Student and School Safety

Keeping Our Students Safe:


"Violence is, sadly, a reality on thousands of K-12 campuses today in America." Violence can be found in different forms in our schools. We are, of course, very concerned with keeping our students safe and encouraging a learning environment where students can learn without fear. A recent article released by the Community for Accredited Online Schools discusses the various types of violence that can occur on campuses, including different types of bullying, potential causes for violence, and the effect it has on students.
Click here to read the full article.

Keeping Your Child Safe Online:

Think you know everything you need to know about your child? Some parents are surprised to learn what all their child has hidden on their cell phones and tablets. In this age of technology, parents need to exercise caution with how freely they allow their children to use their smartphones and the internet. It is a good idea to have a conversation with your child about the potential dangers they might encounter. And with the advent of technology, bullying has shifted to an online platform as well and has seemingly become more heinous. Sometimes changes in your child's behavior can be an indication they are being bullied online, such as turning off the computer or quickly switching screens, not wanting to go to school, statements like saying they have no friends, or they become withdrawn. The apps or sites that children use change often, but we have provided links below to some of the current ones as well as types of apps children might use to hide their online activity. To help your child, have open and honest conversations with them and let them know you are available to listen no matter what they may need to say. If you feel it is necessary for the safety of your child, parental controls can also be set up on their device or through your service provider.

Prom Promise:


Each year the Burlington Police Department, in partnership with the Burlington Fire Department, Alamance County EMS, and Alamance County Rescue, presents the Prom Promise programs. It is designed to raise student's awareness about the harmful effects of drinking and driving. The program has a mock car crash and examples of how drunk driving can hurt everyone, not just the driver.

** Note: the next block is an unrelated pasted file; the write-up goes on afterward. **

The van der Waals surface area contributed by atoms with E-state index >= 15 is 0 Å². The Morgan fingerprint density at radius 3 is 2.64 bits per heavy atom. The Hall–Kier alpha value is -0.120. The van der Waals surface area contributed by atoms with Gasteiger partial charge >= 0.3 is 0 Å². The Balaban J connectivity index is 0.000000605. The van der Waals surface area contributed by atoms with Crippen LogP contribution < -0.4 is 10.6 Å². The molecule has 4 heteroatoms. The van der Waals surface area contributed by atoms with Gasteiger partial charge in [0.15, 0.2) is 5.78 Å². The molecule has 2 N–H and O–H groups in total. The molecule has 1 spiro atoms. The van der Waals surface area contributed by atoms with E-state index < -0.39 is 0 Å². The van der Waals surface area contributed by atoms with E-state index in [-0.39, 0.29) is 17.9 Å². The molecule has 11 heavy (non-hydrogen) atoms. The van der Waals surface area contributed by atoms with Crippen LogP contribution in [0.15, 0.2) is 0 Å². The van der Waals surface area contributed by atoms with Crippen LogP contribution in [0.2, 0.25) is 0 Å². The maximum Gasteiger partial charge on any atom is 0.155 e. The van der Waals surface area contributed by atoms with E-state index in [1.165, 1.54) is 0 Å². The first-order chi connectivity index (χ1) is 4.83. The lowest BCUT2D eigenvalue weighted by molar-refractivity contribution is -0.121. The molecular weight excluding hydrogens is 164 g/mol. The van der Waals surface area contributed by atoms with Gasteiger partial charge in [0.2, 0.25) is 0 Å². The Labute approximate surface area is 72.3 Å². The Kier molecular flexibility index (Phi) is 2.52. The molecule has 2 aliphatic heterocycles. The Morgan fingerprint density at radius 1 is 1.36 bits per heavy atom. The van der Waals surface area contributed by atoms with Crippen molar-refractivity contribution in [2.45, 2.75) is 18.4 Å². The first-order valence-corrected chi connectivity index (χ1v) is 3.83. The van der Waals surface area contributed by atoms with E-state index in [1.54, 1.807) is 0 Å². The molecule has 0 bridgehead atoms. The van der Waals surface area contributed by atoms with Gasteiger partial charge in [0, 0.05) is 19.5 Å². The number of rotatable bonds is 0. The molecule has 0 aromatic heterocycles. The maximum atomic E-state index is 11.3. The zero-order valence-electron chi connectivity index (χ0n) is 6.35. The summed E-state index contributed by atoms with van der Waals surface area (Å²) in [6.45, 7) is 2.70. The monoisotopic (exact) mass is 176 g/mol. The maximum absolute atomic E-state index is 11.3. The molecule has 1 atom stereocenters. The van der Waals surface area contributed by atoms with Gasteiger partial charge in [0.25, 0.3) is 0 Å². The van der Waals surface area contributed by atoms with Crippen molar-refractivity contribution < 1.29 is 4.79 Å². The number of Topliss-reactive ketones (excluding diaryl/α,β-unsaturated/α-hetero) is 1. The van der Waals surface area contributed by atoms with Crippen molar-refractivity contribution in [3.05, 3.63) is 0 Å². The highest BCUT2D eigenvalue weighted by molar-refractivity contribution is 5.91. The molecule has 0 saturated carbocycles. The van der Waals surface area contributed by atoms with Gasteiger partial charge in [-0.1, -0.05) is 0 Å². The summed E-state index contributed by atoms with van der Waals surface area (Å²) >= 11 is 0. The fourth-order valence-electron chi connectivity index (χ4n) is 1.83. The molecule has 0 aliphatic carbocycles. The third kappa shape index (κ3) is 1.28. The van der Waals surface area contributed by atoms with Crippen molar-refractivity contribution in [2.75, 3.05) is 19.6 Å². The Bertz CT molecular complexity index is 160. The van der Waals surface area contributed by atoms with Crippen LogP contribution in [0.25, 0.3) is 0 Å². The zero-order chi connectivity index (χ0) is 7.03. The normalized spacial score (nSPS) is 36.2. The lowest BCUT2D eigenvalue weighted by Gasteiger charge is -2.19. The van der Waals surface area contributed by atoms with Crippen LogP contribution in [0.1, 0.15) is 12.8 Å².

School Bus Stop Law:


The Burlington Police Department is committed to protecting life and property within the City of Burlington by maintaining the safe movement of vehicles on City streets. The department seeks to accomplish this through education, enforcement, and by providing emergency assistance to motorists. In efforts to support our commitment to the community, the Burlington Police Department wishes to remind motorist that the 2019-20 traditional school year for Alamance -Burlington Schools has commenced.

The department is urging motorists not to drive distracted and to be mindful of school-aged youth near the roadways at bus stops or on sidewalks. Let's protect our students and slow down, leave earlier to avoid congested roadways, be respectful of other motorists, especially school buses.
Buses will be prevalent on roadways during the peak traffic times both before and after school; so know the law as it pertains to the passing of school buses. You can view this helpful School Bus Stop Law Diagram to better understand what to do when you see a stopped school bus.

For all drivers:

  • Do not pass a stopped school bus with the stop arm displayed and lit.
  • Yield to pedestrians who are in a crosswalk. NC law requires it.
  • Do not speed - ever! PAY CLOSE ATTENTION TO SCHOOL ZONE SPEED LIMITS!
  • If a vehicle is stopped, do not pass it. Expect that they may be stopped for pedestrians.
  • Avoid distractions while driving such as putting on makeup, eating, or using electronic devices while operating a vehicle.
  • If near a school, bus stop, or playground - slow down because it is likely pedestrians will be there.

For children who walk/bike to school:

  • When crossing a street, make sure to look both ways. Do not cross until there are no cars coming. Never assume a car will stop for you. If you cannot see the road for a long way in both directions, pick another spot to cross.
  • Do your best to use intersections with crosswalks.
  • As you walk near a road, do not let your electronic device distract you. Pay attention to where you are walking.
  • If there is a sidewalk - USE IT. If there is no sidewalk, walk facing traffic and stay as far off the road as you can.
  • If you ride a bike - always wear a helmet.
  • If you bike - you must obey the rules of the road - stop at lights and stop signs.
  • If you bike and you must cross a street, walk your bike across at an intersection.
  • Wear bright and/or reflective clothing.
  • Obey your crossing guards.

For Teen Drivers:

  • Do not speed - ever. PAY CLOSE ATTENTION TO SCHOOL ZONE SPEED LIMITS!
  • Avoid distractions like playing your music loud or using electronic devices.
  • Remember: cell phone use while driving is illegal for anyone under 18 years of age.
  • If you are a provisional license holder, you cannot have more than one passenger in your car at a time.

For parents with children who walk/bike to school:

  • Walk with your child to school the first few days. You should ensure the way is safe. Take time to teach your child how to avoid or naivgate any problem areas.
  • Consider meeting with other patents and teaming your child up with other children and have them walk together.

Additional link(s):

Keeping our children safe is everyone's responsibility. Remember this - "It only takes a second of distraction to incur a lifetime of consequence." Please be safe. For more tips, check out the links below:

Contact Us:

Traffic Unit:

Email:

Sgt. Meadows


Phone:

(336) 570-6509

Desk:

(336) 229-3503

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